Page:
Even though some details may seem less important to you, they may have great bearing on the case. You should therefore try to keep a clear hold on the details you remember by not discussing them with others – particularly other witnesses in the case.
Where will the proceedings take place?
Your witness summons will state where the proceedings are to take place. It is a good idea to arrive at the courthouse well in advance, so you have time to find the right courtroom.
A daily court list is posted in the courthouse building. The court list states the courtroom in which the proceedings will take place, who is the defendant in the case, and the time when the proceedings are to start. In some courthouses, the daily court list will be displayed on a screen. There will be signs showing you how to find the courtroom. A daily court list is also displayed by the door of the courtroom so you can make sure you are in the right place.
The door is closed
When you arrive at the courtroom, the door will often be closed. This is because the proceedings are already underway. You must wait outside the courtroom. The prosecutor or the defence counsel will come and get you when it is your turn to give evidence. Some courthouses have special waiting rooms for you to wait in.
The witness summons will state a specific time for you to show up, but sometimes the proceedings are delayed so you may have to wait a while before you can go in.
Inside the courtroom
When you give evidence, you will sit in the centre of the courtroom in front of the judge and the lay judges. The defendant and his or her defence counsel will usually sit on your left, and the prosecutor will sit on your right. Any spectators present will be sitting behind you.
The judge will start out by asking your name to make sure the court knows who you are. The judge will tell you who is the prosecutor and who is the defence counsel. Then you will be told that you have a duty to give evidence and that you must speak the truth and only say what you personally remember. The judge will also tell you that it is a criminal offence to give false evidence (lie) in court. This does not mean the judge thinks you are going to lie. It simply means the judge has a duty to provide guidance and will say this to all witnesses giving evidence in court.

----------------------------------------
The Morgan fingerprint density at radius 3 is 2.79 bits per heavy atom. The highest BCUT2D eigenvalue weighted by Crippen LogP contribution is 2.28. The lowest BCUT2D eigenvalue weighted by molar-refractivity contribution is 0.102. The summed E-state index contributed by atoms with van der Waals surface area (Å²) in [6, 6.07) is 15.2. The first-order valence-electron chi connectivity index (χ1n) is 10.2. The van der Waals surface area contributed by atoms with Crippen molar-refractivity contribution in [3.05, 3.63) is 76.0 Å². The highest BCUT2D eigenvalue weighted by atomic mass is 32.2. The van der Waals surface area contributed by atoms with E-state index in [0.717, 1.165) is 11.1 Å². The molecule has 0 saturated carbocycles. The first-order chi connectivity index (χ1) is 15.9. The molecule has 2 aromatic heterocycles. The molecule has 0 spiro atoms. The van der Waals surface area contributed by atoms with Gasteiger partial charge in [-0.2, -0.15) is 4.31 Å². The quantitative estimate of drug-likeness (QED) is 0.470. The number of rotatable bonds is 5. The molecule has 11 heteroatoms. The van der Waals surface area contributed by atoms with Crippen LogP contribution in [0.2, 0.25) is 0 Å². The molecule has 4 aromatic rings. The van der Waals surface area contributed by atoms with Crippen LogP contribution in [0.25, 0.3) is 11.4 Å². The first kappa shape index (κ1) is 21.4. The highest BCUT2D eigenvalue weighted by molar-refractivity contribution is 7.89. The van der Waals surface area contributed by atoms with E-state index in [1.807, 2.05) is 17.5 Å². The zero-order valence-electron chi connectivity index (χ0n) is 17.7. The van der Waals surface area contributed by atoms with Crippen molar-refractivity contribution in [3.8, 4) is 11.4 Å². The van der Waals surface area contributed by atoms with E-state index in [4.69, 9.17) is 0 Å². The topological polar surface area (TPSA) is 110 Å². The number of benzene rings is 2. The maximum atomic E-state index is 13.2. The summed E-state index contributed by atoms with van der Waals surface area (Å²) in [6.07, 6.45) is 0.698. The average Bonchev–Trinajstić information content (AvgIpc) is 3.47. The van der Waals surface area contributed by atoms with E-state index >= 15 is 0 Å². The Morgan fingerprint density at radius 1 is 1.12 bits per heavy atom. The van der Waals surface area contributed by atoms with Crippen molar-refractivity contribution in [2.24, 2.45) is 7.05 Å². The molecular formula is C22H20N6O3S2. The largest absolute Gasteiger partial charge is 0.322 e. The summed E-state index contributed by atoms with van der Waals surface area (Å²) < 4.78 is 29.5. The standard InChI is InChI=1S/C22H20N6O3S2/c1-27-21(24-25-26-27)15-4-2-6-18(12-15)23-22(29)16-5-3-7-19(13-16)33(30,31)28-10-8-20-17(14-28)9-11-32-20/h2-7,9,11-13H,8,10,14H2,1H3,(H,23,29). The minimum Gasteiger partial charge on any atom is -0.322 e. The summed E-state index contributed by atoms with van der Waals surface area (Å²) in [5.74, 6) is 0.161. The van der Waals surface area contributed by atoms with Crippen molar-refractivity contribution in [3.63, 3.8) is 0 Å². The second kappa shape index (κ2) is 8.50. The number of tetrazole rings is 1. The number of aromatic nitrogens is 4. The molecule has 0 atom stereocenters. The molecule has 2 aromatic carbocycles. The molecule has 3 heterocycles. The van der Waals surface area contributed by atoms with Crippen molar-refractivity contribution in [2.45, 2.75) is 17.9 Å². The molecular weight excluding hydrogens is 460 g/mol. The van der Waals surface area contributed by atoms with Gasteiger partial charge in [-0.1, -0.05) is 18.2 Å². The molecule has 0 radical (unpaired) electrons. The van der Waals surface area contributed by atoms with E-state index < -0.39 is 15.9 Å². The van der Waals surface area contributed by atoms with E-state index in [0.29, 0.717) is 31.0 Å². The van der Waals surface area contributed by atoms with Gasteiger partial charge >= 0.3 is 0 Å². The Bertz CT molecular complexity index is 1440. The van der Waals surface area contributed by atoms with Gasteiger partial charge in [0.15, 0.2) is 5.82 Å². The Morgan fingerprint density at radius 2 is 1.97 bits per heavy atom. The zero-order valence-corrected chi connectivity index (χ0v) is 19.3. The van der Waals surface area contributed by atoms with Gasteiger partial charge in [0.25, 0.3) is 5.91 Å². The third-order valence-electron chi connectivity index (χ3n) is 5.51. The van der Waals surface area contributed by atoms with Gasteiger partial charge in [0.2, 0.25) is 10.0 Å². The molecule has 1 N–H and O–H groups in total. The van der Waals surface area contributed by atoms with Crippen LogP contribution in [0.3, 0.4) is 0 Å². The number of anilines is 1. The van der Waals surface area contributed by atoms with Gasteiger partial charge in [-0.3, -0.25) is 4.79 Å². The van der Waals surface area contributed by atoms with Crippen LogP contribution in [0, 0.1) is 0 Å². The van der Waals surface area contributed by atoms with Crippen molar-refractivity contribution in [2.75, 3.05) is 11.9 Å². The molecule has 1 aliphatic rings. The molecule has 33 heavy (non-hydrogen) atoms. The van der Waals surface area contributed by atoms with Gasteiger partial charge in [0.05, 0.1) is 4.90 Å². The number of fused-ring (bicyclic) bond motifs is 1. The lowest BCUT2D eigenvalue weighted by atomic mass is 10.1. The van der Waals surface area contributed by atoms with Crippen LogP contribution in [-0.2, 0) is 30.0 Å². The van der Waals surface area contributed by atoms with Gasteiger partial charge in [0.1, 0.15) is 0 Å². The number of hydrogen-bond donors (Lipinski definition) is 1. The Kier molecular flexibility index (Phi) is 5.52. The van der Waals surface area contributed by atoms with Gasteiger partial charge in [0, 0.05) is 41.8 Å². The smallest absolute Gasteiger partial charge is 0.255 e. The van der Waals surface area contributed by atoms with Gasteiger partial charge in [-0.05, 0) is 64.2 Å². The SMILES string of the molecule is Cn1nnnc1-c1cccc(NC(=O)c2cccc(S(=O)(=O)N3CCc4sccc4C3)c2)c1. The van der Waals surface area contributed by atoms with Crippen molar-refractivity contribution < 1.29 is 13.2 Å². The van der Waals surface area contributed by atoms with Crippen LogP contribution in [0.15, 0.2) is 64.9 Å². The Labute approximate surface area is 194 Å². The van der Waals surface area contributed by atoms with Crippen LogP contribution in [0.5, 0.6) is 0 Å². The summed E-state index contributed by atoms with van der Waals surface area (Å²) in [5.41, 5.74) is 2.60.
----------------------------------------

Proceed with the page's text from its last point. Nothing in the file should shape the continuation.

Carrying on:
The examination will be conducted in a formal yet absolutely friendly tone. You are not expected to be able to give your entire testimony on your own.
You will be asked questions. The prosecutor will normally examine you first, and then the defence counsel will ask you questions.
The purpose of a witness testimony is to shed light on actual circumstances. This means you should not offer your own opinion about what happened. You should explain what happened and answer the questions asked.
You should only say what you personally remember. Information that you have from others or that someone has guessed cannot be used in trial proceedings.
Sometimes what a witness says in court differs from what the police recorded in a police report from their interview with the witness. When this happens, the witness will be asked which statement is correct.
When you have finished giving evidence, you can choose to go, but you can also stay and listen to the other witness testimonies and hear when the court delivers its judgment. If you want to stay, you should sit in the spectators' seats.
It can be difficult to say in advance how long it will take to examine you, as this depends greatly on the case in which you have been called as a witness.